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Rabbit insurance

Rabbit insurance can be valuable cover to have in place to protect your beloved bunny in a time of need. Find out more with our guide.

Beatrix Potter was famously fond of Peter Rabbit and Benjamin Bunny, and if you're a rabbit owner you'll know how she felt.

So the thought of anything happening to your pet could be devastating.

Whether your beloved bunny is a fully house-trained companion or lives in a hutch at the bottom of the garden, having adequate rabbit insurance is the best way to protect their health.

What is rabbit insurance?

Rabbit insurance, like other forms of pet insurance, protects your beloved animal if things go wrong.

As with most types of insurance there are budget options, but they do not usually offer as much cover as a premium policy

Your bunny could have an accident or become ill and, as vet bills are rising, you might find the cost of treatment too expensive without the right insurance in place.

Also, some rabbit insurance policies cover things you might not have expected. Did you know, for example, you can access behavioural treatment and alternative therapy for your bunny?

How much does rabbit insurance cost?

This depends on things such as where you live and whether or not you own a show rabbit. Some policies cover multiple animals whilst others require you to insure each separately.

As with most types of insurance there are budget options, but they don't usually offer as much cover as a premium policy.

Where can I buy rabbit insurance?

Not all pet insurers cover bunnies but Gocompare.com has teamed up with ExoticDirect,[1] a specialist insurer of exotic and small animals.

When you click the 'Get Quotes' button to enter Gocompare.com's pet insurance comparison service, you'll immediately see an option asking whether you're looking to cover a pet other than a cat or dog.

If you're looking to insure a rabbit, follow that link through to the ExoticDirect site, click on the appropriate image, answer a few quick questions, input your basic personal details and you'll be presented with your quote.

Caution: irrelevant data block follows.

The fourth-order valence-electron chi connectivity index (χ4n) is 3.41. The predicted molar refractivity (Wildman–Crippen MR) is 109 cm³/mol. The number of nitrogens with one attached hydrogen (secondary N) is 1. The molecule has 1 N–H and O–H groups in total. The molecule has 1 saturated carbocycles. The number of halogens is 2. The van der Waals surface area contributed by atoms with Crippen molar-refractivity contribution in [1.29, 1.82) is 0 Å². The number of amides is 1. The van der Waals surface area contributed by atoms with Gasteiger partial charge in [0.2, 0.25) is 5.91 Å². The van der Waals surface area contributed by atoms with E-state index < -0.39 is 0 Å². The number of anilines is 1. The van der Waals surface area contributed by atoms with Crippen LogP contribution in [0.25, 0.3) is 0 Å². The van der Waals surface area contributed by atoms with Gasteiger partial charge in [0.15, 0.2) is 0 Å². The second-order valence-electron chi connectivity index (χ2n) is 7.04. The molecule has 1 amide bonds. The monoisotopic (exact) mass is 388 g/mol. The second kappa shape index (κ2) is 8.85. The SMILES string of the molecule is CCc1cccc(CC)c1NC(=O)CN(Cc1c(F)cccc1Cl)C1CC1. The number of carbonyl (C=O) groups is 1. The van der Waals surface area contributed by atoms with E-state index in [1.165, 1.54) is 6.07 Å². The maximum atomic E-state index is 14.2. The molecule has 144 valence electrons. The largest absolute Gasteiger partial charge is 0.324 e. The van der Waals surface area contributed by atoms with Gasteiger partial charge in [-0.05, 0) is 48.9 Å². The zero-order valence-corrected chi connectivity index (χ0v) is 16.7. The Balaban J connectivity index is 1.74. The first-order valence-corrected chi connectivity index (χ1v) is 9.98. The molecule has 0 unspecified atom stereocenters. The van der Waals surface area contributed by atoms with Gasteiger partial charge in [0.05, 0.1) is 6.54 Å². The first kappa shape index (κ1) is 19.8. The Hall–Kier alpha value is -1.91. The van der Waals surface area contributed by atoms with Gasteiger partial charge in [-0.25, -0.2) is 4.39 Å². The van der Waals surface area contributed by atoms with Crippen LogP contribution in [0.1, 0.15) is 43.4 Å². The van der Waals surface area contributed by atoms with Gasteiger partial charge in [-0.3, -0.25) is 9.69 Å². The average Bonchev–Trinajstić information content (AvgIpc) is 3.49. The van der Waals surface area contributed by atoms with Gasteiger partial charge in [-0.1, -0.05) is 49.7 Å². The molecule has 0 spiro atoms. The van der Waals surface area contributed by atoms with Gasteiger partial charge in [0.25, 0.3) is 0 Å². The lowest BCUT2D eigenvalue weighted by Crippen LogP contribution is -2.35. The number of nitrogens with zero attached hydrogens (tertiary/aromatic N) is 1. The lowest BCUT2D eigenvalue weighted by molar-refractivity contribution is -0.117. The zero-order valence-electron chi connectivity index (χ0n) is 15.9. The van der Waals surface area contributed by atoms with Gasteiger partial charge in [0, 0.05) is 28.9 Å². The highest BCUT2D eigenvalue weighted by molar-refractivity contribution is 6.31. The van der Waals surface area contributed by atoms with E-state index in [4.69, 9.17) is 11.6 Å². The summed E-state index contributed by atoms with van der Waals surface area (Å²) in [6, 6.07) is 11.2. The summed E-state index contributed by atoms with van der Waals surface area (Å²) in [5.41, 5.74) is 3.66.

What will my rabbit insurance cover?

ExoticDirect offers two types of rabbit policy.

The first is a vet fee only policy covering treatment for illness or accident.

Policies cover multiple incidents of fly strike

The premium for each additional bunny added to the policy costs less than the premium for the initial rabbit.

This can be a good budget option but, due to the shared nature of the vets' fee benefit, this policy tends not to be recommended for owners with more than two rabbits.

The premier insurance option offers higher vet fees. This gives the full cover amount to each rabbit with a policy, and as such there is no discount for additional bunnies.

ExoticDirect does not offer lifetime cover for rabbits, which is reflected in the fact that their premiums are lower than other pet insurers which do offer such cover.

Other benefits of insuring with ExoticDirect[1] include cover for alternative therapies

Their policies do cover multiple incidents of fly strike.

Medically known as myiasis, this is an infestation with fly larvae, which needs to be removed.

Some rabbit insurers will pay out for one case of fly strike and then exclude it within the same policy, but ExoticDirect will cover treatment in the event of second and multiple cases.

Other benefits of insuring with ExoticDirect include cover for alternative therapies so long as they're recommended by a fully qualified vet, cover for your pet enclosure due to proven theft, malicious damage caused by theft and damage caused by fire, lightning, storm or wind or attempted theft.

As with any policy, check the small print thoroughly when the documents arrive.

You might assume certain things are covered when they are not, leading to unaffordable bills and the possibility of not being able to keep your bunny.

Rabbits do tend to make adorable pets and are a firm favourite with children but, before you buy one, you might like to read our guide to small pets to see if a bunny is the best option for you.

Find out more about your potential rabbit's diet.

By Rebecca Lees